House lawmakers advance bill to speed up replacement of lead water lines

The priority bill, which originated in the Senate, would make it easier and more efficient for utilities to switch out pipes.

By: - February 14, 2024 6:30 am

A bill moving through the General Assembly would make it easier for water utilities to replace lead service lines across Indiana. (Getty Images)

A Senate bill that seeks to more quickly replace lead drinking water pipes across Indiana advanced in the opposite chamber on Tuesday with bipartisan support.

Senate Bill 5 — a priority measure for Senate Republicans — would expedite the replacement of thousands of lead service lines, and at a lower cost.

Specifically, the legislation requires landlords to enroll in a program to replace the lead pipes they own through their water utility or be forced to pay for it themselves.

The bill was unanimously approved by the House utilities committee Tuesday and now heads to Ways and Means.

Sen. Eric Koch, R-Bedford, shares the details of his lead service pipe upgrades bill on Jan. 11, 2024. (Whitney Downard/Indiana Capital Chronicle)

“This is a very large problem in scope,” said bill author Sen. Eric Koch, R-Bedford. He noted that the federal government and the Indiana Finance Authority already provide funding to drinking water utilities in the state to help offset the cost of replacing lead pipes to their customers. With regulatory approval, utilities can also pass some costs to ratepayers

But pipe switchouts have so far been slowed by unresponsive property owners — which in many cases are out-of-state landlords — Koch said.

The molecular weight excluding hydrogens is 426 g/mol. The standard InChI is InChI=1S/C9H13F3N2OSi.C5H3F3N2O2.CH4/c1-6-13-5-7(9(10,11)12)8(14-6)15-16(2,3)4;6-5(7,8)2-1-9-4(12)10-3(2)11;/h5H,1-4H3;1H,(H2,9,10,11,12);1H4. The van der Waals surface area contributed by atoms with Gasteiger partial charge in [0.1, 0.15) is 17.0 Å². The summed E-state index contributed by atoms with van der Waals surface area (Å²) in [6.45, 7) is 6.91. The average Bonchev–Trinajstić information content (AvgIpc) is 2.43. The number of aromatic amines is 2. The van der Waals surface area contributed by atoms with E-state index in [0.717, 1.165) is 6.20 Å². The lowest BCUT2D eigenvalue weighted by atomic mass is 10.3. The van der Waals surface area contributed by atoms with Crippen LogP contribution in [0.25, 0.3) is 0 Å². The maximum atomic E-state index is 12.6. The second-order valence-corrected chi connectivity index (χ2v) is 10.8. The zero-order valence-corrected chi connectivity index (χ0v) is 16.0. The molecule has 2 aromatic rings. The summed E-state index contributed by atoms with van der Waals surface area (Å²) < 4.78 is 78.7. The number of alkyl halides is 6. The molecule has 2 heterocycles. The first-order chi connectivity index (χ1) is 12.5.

“What the companies have run into are recalcitrant, or non-responsive, property owners whose non-responsiveness slows the process,” he continued. “And when that process is slowed, and they have to remobilize, it slows things down and raises the cost.”

An off-the-cuff amendment adopted by the committee ensures a water utility attempts to use all other available remedies before completely disconnecting service, however.

Ditching lead water pipes

Lead pipes were banned by the 1986 Safe Drinking Water Act Lead Ban, but an estimated 265,000 lead pipes are still in use in Indiana, according to the U.S. Environemntal Protection Agency (EPA).

In 1991, the EPA established the Lead and Copper Rule to reduce lead and copper in drinking water. 

Last November, the EPA proposed a newer rule to require water systems to replace lead service lines within 10 years. Koch said Tuesday he thinks Indiana “can and should” move faster than the limit imposed by the EPA.

SB 5 creates a program to remove lead service lines at the utility’s expense and no direct cost to homeowners. 

The bill would allow utility companies, upon notice to schedule the service line replacement, to access the property if the owner does not enroll in the program or replace the service lines at their own expense within 45 days. 

Renters are given the right to grant water utilities access to the property, too.

The bill would apply to any utility that has approval from the Indiana Utility Regulatory Commission (IURC).

Koch’s legislation would additionally establish a school lead testing and remediation program to make grants available for lead testing in schools.

Lead service pipes transport water from an underground main to a building’s plumbing. Such pipes are more likely to be found in older cities and homes built before 1986. 

(Image from the U.S. Environmental Protection Agency)